When shopping for a new vehicle, you may choose to lease instead of buy so that you don't need to make a long-term commitment and can enjoy the latest automotive features and tech more often. Because you are not paying into principal (think renting instead of buying), much of your lease payments cover the vehicle's depreciation (value loss). The residual value is the car's remaining value at the end of the lease term.

How is residual value calculated?

The leasing company determines residual value by accounting for a variety of factors, including perceived reliability, safety, resale value, and projected market conditions. Other aspects like new technologies, gas prices, and economic conditions can also have an effect on residual value.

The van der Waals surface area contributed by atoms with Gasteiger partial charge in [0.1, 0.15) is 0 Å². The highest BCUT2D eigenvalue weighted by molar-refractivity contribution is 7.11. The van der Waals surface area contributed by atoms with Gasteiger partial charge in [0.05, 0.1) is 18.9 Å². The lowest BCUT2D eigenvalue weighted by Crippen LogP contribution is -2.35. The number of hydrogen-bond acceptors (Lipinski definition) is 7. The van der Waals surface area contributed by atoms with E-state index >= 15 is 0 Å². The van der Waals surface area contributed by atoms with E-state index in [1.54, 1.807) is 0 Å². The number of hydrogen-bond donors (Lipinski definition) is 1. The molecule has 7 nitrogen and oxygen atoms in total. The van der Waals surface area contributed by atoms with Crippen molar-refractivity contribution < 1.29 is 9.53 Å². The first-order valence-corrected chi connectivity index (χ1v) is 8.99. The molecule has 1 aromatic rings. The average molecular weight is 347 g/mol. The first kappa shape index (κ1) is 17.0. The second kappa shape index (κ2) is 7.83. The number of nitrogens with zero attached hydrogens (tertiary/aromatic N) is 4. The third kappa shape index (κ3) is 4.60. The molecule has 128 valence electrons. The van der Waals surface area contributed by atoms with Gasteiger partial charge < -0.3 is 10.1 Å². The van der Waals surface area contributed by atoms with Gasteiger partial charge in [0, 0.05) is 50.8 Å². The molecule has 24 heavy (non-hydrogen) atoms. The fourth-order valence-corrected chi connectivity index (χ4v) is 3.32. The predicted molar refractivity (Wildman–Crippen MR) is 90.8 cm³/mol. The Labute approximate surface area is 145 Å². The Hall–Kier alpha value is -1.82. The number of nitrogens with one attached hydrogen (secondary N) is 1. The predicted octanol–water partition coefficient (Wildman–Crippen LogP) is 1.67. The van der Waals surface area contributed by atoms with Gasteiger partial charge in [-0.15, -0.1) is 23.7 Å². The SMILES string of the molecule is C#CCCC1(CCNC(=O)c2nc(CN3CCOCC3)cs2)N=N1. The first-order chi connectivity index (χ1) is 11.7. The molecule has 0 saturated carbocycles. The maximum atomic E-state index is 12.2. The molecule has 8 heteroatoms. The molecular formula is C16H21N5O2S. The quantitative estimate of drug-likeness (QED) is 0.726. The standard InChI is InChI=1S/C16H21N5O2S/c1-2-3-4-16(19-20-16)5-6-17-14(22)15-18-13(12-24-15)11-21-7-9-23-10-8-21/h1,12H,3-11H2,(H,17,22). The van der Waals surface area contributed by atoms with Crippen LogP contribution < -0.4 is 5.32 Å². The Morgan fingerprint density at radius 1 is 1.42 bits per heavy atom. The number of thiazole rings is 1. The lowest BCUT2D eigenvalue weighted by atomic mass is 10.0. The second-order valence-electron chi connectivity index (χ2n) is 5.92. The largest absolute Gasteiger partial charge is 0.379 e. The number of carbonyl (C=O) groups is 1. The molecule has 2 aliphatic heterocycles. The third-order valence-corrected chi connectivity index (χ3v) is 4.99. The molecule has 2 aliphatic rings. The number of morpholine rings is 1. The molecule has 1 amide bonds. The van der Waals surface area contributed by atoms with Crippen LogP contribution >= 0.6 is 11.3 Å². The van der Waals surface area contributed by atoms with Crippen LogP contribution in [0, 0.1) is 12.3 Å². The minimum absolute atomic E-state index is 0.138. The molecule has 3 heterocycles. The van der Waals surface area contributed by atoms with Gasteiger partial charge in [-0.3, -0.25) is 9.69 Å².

If a vehicle has an MSRP of $40,000 and the projected residual value after a three-year lease is 60%, then the car is expected to be worth $24,000 when it's returned to the dealer.

Is residual value different from resale value?

While resale value indicates the vehicle's worth after depreciation, mileage, and "wear and tear," residual value is determined in advance and based on the MSRP.

Why is residual value important?

The higher a vehicle's residual value, the more the dealer can resell it for at the end of your lease, and the lower you will owe on said lease. Additionally, if your lease contract has a buyout option and the vehicle's residual value is $24,000, but the resale value ends up being $26,000 at the end of the lease, you could exercise the option to buy the vehicle for what is essentially a $2,000 discount. If the resale value is less than the residual value, lease contract terms protect the lessee from having to pay the difference.

If you have any questions about financing a new Audi, please don't hesitate to contact Audi Westwood. Our friendly and experienced finance specialists will be happy to assist you.

Categories: Finance